The Spatial and Temporal Characteristics of Atmospheric Conditions during the 2013 Colorado Floods

Friday, 19 December 2014
Danielle E Touma, Stanford University, Los Altos Hills, CA, United States and Noah S Diffenbaugh, Stanford University, Stanford, CA, United States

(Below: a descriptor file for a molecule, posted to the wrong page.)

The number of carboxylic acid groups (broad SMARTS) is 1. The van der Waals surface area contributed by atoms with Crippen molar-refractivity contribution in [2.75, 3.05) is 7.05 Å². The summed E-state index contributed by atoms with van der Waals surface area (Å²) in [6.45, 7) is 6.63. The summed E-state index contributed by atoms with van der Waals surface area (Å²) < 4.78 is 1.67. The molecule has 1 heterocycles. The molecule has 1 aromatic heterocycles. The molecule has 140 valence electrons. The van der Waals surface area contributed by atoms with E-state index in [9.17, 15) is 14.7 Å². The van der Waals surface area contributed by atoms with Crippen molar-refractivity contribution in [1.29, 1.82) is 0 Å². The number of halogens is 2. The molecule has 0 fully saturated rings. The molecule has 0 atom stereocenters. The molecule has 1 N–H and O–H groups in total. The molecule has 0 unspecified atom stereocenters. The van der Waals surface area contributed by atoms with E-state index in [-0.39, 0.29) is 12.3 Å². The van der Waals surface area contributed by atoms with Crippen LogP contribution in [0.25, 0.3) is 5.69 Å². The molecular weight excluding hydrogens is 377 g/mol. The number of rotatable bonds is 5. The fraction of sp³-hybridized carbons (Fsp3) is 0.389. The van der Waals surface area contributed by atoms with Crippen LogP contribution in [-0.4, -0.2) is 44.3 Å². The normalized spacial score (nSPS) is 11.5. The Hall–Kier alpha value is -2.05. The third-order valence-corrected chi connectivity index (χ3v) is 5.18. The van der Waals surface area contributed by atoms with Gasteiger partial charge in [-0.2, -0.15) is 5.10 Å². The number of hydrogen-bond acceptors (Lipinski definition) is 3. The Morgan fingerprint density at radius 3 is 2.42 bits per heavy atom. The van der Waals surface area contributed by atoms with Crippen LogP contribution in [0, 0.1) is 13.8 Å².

We investigate the atmospheric conditions that resulted in the 2013 Colorado floods, which caused 8 deaths and $2 billion in property damages. We assess the spatial characteristics of the rainfall event by using object identification and clustering methods and by using Poisson clustering techniques for the temporal characteristics. The characteristics of the atmospheric moisture and rainfall that led to this flooding event are found using satellite imagery, station and reanalysis data, allowing us to assess the frequency of these characteristics and any associated trends in the recent past. We also quantify the sources of moisture during the 2013 flood, and hypothesize that the amount of moisture from local moisture recycling is larger than from the Southwest US Monsoon and the Gulf of Mexico due to antecedent wet soils and record high temperatures. The observed hydrologic record is used to assess if extreme runoff events had occurred under similar meteorological conditions and if antecedent conditions and the sources of moisture are similar for other extreme hydrologic conditions. The findings of this study will allow us to understand the spatial and temporal features of atmospheric conditions that lead to hydroclimatic extreme events in the region, and aid in informing both climate and hydrologic models to more accurately simulate hydroclimatic extremes.